ST. LOUIS -- Stricken by injuries all season, the Cardinals have relied on a patchwork of players to keep the club afloat while key contributors heal.
While those placeholders have done more than pull their weight over the course of a 20-win month, an offense thinned by a recent run of ailments met its match Wednesday against Pittsburgh's Trevor Williams. Williams extended his dominating run and a vulnerable Miles Mikolas gave the Pirates enough of an opening to snatch a 2-0 win that evened the three-game series at Busch Stadium.
A performance that shortstop Paul DeJong described as "a little flat" also gave the Brewers an opening to climb back to within a half-game of the Cardinals in the National League Wild Card race. St. Louis still holds the top spot in those standings.
Even a lineup at full strength would have found Williams, who flaunts a 0.75 ERA over his past eight starts, to be an imposing opponent. However, the task had an added degree of difficulty for St. Louis, given that the Cards entered the night having just placed their third starting position player on the disabled list in the span of a week.
They then lost another when Matt Carpenter exited in the fourth due to nausea. The Cardinals are hopeful that Carpenter is dealing with a 24-hour virus. Nevertheless, his departure left the Cards with a three-man bench and only three healthy members of their Opening Day lineup remaining.
"It's been a wild week here," DeJong said. "But next guy up."
That'll have to remain the mantra for a while longer, too. Marcell Ozuna won't be back until at least this weekend. Kolten Wong will be sidelined for at least another week. And Jedd Gyorko's stint on the 10-day disabled list just began.
Covering absences has become increasingly difficult, too, given that another two key bats -- Yadier Molina and DeJong -- are batting a combined .178 over the team's last 16 games.
"This has been a group effort," Cardinals manager Mike Shildt said. "We've used pretty much our 40-man [roster] the entire year. It's another opportunity for guys to play. Clearly, we like those guys in the lineup, but we also know we have guys who are confident, big league players who know how to contribute to us putting together a winning effort."
The offense had something promising brewing early. Williams opened the first by walking Carpenter, who then moved to third when Molina doubled. Williams answered by retiring the next three in order, marking the start of the Cardinals' 0-for-9 night with runners in scoring position.
"It was a little terrifying, giving them second and third with nobody out," Williams said. "But it was executing pitches."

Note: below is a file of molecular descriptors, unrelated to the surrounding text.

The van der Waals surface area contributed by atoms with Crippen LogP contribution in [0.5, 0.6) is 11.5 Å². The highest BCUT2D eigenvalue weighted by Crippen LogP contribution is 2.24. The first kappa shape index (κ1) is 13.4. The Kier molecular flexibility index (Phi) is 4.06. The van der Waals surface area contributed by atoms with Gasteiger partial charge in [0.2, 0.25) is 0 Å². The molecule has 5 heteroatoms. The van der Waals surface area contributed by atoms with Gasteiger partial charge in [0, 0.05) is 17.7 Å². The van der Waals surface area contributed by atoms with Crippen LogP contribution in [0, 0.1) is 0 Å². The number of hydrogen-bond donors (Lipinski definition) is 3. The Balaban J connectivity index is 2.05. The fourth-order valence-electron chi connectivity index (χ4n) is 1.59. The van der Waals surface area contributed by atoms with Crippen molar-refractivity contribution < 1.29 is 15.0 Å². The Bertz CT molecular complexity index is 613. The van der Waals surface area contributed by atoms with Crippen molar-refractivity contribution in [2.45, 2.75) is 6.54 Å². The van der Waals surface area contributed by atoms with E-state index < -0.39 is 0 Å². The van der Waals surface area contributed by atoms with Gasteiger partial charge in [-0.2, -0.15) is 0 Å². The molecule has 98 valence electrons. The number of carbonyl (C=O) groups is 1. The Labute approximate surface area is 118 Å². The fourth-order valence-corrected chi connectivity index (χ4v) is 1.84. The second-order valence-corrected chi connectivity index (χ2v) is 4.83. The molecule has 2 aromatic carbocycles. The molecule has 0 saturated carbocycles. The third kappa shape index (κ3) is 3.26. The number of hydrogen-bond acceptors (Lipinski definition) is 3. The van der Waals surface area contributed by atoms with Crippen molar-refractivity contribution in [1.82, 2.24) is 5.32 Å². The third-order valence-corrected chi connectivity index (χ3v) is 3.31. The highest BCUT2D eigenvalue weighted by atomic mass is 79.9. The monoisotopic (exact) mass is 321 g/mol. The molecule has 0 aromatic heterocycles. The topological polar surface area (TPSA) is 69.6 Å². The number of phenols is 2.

While the offense struggled to generate momentum, Pittsburgh pestered Mikolas until he cracked. Mikolas worked out of a bases-loaded jam in the first, but allowed a succession of hits -- including a bloop single over a drawn-in infield -- in the fifth that put the Pirates ahead by two.
"I think out of the couple hits they got, they only hit one or two hard," Mikolas said. "I don't want to say I'm a victim of bad luck, but a couple of those balls, a couple feet this way or that way, I don't think they are scoring a run at all."
Since reeling off five consecutive starts of at least six innings, Mikolas hasn't pitched past the fifth in either of his last two. Wednesday's loss was Mikolas' first since June 29.
MOMENT THAT MATTERED
Early opportunity wasted:Jose Martinez, Tyler O'Neill and DeJong all had first-inning at-bats with a pair of runners in scoring position. None could push a run home. O'Neill was the only one of the three to put a ball in play, and his popout was caught by second baseman Adam Frazier, who made an over-the-shoulder grab in shallow center. Carpenter was already halfway down the third-base line when the ball was caught, thus eliminating any chance he had to tag and race home. Carpenter retreated to third, and Williams closed the frame with his second of eight strikeouts.
"I don't necessarily fear it's going to come back to bite us, but clearly it's an opportunity we feel like we need to capitalize on," Shildt said. "We have a lot of game left, but we don't know when those opportunities are going to present themselves. Second and third, nobody out, you want to score there and maybe get a crooked number."
The Cardinals have been shut out an NL-low five times this season, though three of those have come against the Pirates. Wednesday's shutout loss was the first since the team switched managers in mid-July.
The Cardinals will close out their series with Pittsburgh on Thursday, when the clubs meet in a 6:15 p.m. CT game at Busch Stadium. Coming off a seven-inning no-decision over the weekend, right-hander John Gant (5-5, 3.56 ERA) will oppose Pirates righty Joe Musgrove (5-7, 3.56 ERA).